Although today was planned to be our shortest walk, we were scrubbed up and at breakfast soon after 7.30. We were meeting Julia’s brother, Chris, for lunch in Limeuil. And although eleven kilometres may sound like a hop, skip and a jump to you rambling types, it would still take us the best part of three hours to complete. At such an hour, the breakfast room was all but deserted. Clean; functional; gloomy. Even the adjacent river could not lift the fug of despond. On the other hand, the buffet went beyond the continental to offer scrambled eggs and frankfurters!
But before we set off from The Royal Vézère, a quick word about their staff: they were friendly and helpful. For instance, as we were settling our bill, the receptionist was calmly reassuring a North American lady. Although her tablet was showing French time, the alarm to wake her had obdurately stuck to British time, and had aroused her an hour too early! The receptionist listened intently, tried her best to rectify the problem before informing her guest that the barman would presently arrive for work; his expertise went way beyond cocktails, and he was apparently a dab hand with IT. Politeness, dedication and teamwork – you really cannot ask for more.
It wasn’t too many minutes from the hotel, sidestepping through Le Bugue’s mini-rush hour, before we were climbing steeply out of the town – passing the posh houses to a ridge with woodland and pasture…. And that was how we proceeded – woodland and pasture for the next ten kilometres. We passed the occasional homestead, many of which appeared to be unoccupied or derelict. We walked through a farm, but we didn’t meet what we could even call a hamlet until we reached Limeuil. Our path was mainly up on the ridges above the Vézère valley; we only dropped down into one valley, so we didn’t have much climbing to moan about.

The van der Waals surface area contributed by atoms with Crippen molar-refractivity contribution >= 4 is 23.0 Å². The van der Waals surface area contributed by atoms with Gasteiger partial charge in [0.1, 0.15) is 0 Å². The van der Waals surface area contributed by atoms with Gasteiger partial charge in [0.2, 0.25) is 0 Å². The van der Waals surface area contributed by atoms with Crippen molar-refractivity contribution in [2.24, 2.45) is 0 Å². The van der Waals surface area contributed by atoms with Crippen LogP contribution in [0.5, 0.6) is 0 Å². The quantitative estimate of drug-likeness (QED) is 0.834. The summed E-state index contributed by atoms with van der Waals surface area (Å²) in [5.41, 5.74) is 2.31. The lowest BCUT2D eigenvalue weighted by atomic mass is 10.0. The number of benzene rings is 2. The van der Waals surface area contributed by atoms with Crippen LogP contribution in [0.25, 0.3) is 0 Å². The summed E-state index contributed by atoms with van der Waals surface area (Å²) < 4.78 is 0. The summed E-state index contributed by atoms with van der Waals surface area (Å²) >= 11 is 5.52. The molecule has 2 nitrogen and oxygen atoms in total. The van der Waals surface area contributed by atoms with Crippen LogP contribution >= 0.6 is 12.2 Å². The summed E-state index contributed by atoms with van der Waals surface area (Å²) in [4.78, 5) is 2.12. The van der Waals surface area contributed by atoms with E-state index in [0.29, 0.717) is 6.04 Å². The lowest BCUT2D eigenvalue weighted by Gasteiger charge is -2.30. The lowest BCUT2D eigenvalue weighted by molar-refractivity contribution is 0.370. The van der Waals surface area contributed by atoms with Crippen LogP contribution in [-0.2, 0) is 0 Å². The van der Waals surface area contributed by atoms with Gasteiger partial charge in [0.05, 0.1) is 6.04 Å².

The weather was bright rather than sunny. There was a little desultory drizzle mid-morning, but before noon we could see patches of blue sky, and feel the sun breaking through.
The last kilomètre or two were on tarmac, running straight to our destination. Limeuil is a village on a hill overlooking the confluence of the Vézère and the mighty Dordogne. Our little road brought us to the top of the village, through the grandly named Porte de Marquisat. As it was still some minutes before noon, we wandered into L’église de Ste Catherine in the upper part of the village. It is unusual in that it hosts Church of England worship and indeed the services are in English. There has been a church on this site since the eleventh century, but the Anglicans have been in residence for only the last fourteen of those years.
On leaving the church, Chris was parking up. Perfect timing! We had booked a table at Au Bon Accueil, which has a great location at the top of the village, with a courtyard shaded by a gnarled wisteria. Inside, there was an air of rustic elegance, and the service was efficient and unobtrusive. But unfortunately, the meal was nowt to write home about. Ah well!
Julia and I finished off the last few hundred metres of our six-day walk. All downhill through the old village to the parkland adjacent to the confluence which marks the end for the Vézère. And we could stop walking. We climbed into Chris’ car and we were whisked away. An abrupt end to our sojourn – we normally seek out a ‘bus or a train; the inevitable waiting creates time for reflection. But on the upside, we were back in Sergeac in next to no time! And that was with a brief stop at Lidl in Le Bugue to purchase a slow-cooker, which had caught our eye on the previous evening. A reminder that one should never pass up an opportunity to shop; not even on a good walk.
It was another day of discovering more wild flowers (see below). The granwell and orchids were spotted on the grassy byways as we climbed out of Le Bugue; the sanicle and common cow-wheat were found in more wooded terrain. We had been looking for a bee orchid; it really is a spectacular little thing. When we tried our best to confirm its identity, it would seem that this variety carries our surname! How weird is that!